Sunday, May 26, 2013

First Trip with the Sidecar

On Friday afternoon, I headed south for Talkeetna, AK, a small touristy town north of Anchorage. The intent was to meet some other sidecarists in Alaska. Two answered the email counting myself sent out last winter plus Dom. This is at a turnout south of Cantwell where I stopped to remove my fleece liner. It was starting to get warm in spite of the snow.

I stopped at the South McKinley Viewpoint at the southern end of the Denali State Park to see if there was a clear view of the mountain. It was a little cloudy but the top was peaking out. By this time it was feeling pretty warm out. And there were a lot of people milling around whining about the horrible view, the weather, the bathrooms. You name it, they were complaining about it. I didn't think it was that bad.

After arriving in Talkeetna, I wandered around town checking out the three campgrounds and the rest of the group ended up being at the first one. I saw a sign saying "No Overnight Parking" so I assumed I was in the wrong place. But Dom had spotted me turning around and called while I was at the third campground. This photo was taken on Saturday morning since the light was coming from a better angle than it was the previous evening. This was taken from the beach near the campground.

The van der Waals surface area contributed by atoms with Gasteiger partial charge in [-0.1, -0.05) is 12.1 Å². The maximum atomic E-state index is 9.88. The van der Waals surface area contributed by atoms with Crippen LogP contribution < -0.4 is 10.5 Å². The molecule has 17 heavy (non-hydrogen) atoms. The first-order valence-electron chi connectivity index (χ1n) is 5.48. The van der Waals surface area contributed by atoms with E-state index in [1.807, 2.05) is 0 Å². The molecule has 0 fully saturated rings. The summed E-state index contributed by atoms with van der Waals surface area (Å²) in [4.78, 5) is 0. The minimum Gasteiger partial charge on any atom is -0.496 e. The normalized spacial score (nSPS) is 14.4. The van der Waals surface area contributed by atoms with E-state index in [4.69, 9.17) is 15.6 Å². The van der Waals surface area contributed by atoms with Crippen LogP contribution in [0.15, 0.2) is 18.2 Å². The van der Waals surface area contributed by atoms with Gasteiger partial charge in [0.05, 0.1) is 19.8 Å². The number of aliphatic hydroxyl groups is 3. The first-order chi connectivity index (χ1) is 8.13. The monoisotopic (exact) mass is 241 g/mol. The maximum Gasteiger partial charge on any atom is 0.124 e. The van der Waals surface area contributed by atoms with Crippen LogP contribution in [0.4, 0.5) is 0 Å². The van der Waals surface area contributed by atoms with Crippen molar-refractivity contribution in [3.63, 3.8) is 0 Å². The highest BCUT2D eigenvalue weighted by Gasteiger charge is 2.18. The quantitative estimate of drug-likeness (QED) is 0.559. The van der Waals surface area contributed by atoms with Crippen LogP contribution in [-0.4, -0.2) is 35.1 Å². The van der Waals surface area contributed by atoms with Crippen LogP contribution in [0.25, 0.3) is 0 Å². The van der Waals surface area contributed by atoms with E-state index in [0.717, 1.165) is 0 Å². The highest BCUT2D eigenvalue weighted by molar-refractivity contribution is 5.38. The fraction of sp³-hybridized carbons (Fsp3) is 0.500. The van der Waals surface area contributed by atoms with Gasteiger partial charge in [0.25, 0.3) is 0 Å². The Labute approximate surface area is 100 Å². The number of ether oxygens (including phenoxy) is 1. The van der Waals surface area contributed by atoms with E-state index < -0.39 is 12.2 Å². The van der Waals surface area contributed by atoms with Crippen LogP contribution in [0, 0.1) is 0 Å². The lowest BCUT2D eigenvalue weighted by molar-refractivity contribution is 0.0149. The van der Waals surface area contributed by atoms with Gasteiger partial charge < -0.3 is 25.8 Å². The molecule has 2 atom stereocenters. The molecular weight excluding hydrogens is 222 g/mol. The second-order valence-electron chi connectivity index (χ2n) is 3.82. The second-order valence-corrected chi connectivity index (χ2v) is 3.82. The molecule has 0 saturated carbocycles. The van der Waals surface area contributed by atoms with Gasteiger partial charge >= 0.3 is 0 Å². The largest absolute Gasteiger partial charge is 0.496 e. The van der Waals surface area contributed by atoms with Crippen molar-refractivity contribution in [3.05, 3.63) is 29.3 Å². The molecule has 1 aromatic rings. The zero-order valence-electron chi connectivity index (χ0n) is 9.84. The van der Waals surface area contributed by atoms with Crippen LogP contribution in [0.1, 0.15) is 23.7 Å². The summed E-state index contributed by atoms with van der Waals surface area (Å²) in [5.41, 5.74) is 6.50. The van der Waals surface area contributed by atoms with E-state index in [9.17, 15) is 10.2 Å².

Here is our campground with the four rigs, all very different. The pile of leaves were being collected by a local character who had an opinion on just about everything. For more information on the participants, please see Dom's post and Bob and Sharon's post on the meetup.

We had breakfast at the Roadhouse Cafe where I had to try the poutine since it was listed on the menu. If you like poutine, then you wouldn't care for this version. Their version was simply pan fried potatoes covered with white gravy and cheese. I wouldn't recommend it. After breakfast, Dom packed up and headed for the ferry to take him away from Alaska and all of the Ural's "issues" back to the relative security of the lower 48. Plus, as he discovered, part of the fun is being in Alaska when the tourists aren't here.

Bob, Sharon and I then wandered through beautiful downtown Talkeetna and explored every single shop in town looking at all of the Alaska trinkets with about 10% actually made in Alaska. Much of it was overpriced but some was very beautiful and original. I ended up getting some local non-bee honey (never heard of this before) and a hand carved birch rice paddle. We had a light lunch at the Wildflower Cafe (excellent food!) before heading back to camp so Bob and Sharon could finish packing up before heading home to Wasilla.